COVID-19 Liability Waivers - The Definitive Guide (and downloads)
- What is a COVID waiver?
- Why do waivers exist?
- If I take the right precautions, do I still need a waiver?
- How will a waiver protect me?
- Do waivers fully protect me?
- What are the main parts of a gym/fitness centre waiver?
- Potential mistakes
- Collecting waivers
- Example waivers/downloads
A COVID Waiver is a legal agreement that absolves a business of responsibility for COVID-19 related issues - most commonly the risk of a customer contracting COVID-19 in or around the business premises. Generally the person signing it also confirms that they are not at high risk of having COVID themselves (eg having a household member with COVID-19)
(note that we are not lawyers and this article should not be taken as legal advice)
Though there is a lot you can do to reduce the risk of customers catching COVID-19 on your premises, no degree of safety precautions can fully eliminate the risk, especially given the amount that's still unknown about the virus. There is therefore always the associated risk that a customer will blame the owner of the premises where they think they caught it. As with any legal case, if a customer does sue it could be very expensive to defend, providing a strong incentive to do anything possible to avoid lawsuits in the first place.
However note that certain US States have legislated liability protection in certain circumstances for COVID liability, so this would reduce the risk if it applies to a given business.
By signing the waiver, the customer is providing evidence in writing that they acknowledge that the risk of catching COVID-19 on the premises, which can be used in court were they to sue the business, and therefore reduces the chances of the customer being awarded damages. In addition the best waivers leave little room for interpretation and help dismiss claims before the progression of a lawsuit and associated discovery or trial costs.
The main protection, however, comes from the fact that by requiring all their customers to state that they are not at high risk from COVID, the business is able to provide some proof that they have been attempting to ensure that these customers don't enter their premises and infect other customers.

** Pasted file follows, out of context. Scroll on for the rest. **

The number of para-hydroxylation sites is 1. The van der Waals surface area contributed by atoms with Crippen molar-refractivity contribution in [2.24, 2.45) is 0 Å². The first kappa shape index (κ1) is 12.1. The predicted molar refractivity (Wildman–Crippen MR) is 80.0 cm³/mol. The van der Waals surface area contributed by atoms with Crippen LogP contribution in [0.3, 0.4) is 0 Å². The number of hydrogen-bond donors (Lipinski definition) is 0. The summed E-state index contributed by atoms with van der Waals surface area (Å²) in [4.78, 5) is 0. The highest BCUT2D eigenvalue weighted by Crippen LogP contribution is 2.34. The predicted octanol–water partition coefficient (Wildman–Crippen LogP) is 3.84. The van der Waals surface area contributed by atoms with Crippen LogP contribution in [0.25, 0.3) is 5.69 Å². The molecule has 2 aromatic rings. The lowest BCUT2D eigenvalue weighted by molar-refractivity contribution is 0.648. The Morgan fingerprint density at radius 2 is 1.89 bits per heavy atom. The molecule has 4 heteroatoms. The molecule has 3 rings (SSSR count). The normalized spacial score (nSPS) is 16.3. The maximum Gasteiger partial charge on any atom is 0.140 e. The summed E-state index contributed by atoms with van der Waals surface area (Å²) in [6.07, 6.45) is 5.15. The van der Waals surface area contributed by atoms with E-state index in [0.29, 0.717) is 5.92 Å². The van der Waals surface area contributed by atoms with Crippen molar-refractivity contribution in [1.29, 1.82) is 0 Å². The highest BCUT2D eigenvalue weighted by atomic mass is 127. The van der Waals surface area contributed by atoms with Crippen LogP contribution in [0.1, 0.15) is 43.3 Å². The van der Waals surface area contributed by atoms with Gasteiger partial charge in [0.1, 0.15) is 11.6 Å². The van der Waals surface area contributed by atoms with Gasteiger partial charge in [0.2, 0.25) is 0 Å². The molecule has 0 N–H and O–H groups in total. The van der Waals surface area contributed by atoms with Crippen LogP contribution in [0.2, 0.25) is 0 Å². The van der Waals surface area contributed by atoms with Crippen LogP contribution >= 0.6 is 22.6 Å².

No, waivers help mitigate the risk by giving evidence that can be held up in court, however the degree of protection depends on how well the waiver is written, and the particular requirements of the courts in the waiver jurisdiction. For example waivers have much more validity in New York State than in Virgina.
And if the company doesn't keep to local guidelines (eg from the state), or there is a case of gross negligence (the lack of even taking basic precautions - for example allowing an employee in who you know has COVID and is potentially infectious) then waivers generally have very little power.
The level of protection will be increased by writing the waiver well - see our guide on how to write an effective liability waiver.
Attestment of not being at high risk of COVID
Generally this covers the situation where the person signing the waiver has COVID or COVID-symptoms themselves, or they've been exposed to someone with COVID or COVID symptoms. It can also cover the case where the person signing the form has been to a country or region that is a COVID 'hot spot'.
This is the key clause that states that the person signing the waiver is aware of the risk of catching COVID-19 on or around the business premises and that the business isn't liable for the customer getting exposed to COVID-19.
A COVID waiver will often include a section stating the extra procedures that the business is taking to reduce COVID transmission risk, for example extra cleaning procedures.
The waiver needs to state what is being given in exchange for waiving the business liability - as otherwise it would be a one-sided contract which would make it invalid. This can be as simple as access to the premises, or could be participation in an activity.
There of course needs to be space for the person signing the waiver to identify themselves, and specify when they signed the waiver.
Make sure that the waiver makes is as clear as possible to the person signing it. Thought it's a legal document and it may be tempted to fill it with 'legal-ese', as far as courts are concerned, the clearer and more unambiguous the better.
Make sure you pair the waiver with following all COVID advice both from the government and within your industry (as one of many examples the American College of Sports Medicine has published a set of of recommendations of reopning medical fitness facilities).
Ideally the COVID waiver should be kept separate from other forms and even other waivers, this makes it as clear as possible what the customer is signing.
You can have your customers sign COVID waivers on paper when entering your premises, however this requires keeping track of all the waivers in the unfortunate event you have to find one later.
speedyWaiver online waivers is an alternative - it provides a lot of flexibility in how the waivers are collected, they can be:
- signed on-site by the customer on their phone, either by entering a URL or by scanning a QR code
- signed using a kiosk - a tablet available to your customers that has all the apps locked out except speedyWaiver
- signed at home using an e-mail link
After the waiver has been signed it's kept in a digital vault where it's guaranteed to be available in the future if required.
- American Bar Association - How Effective are Liability Waivers in the Age of Coronavirus
- BMS Canada Risk Services
- Reed Smith COVID-19 waivers and insurance considerations for property owners and operators
- Liability Waivers and Workers’ Compensation During Business Reopening
- National Federation of Professional Trainers
- Risk Management Magazine
- Waivers Not Waving Goodbye to COVID-19 Lawsuits
- Bryan Cave Leighton Paisner Legal Guide
These are some example COVID waivers: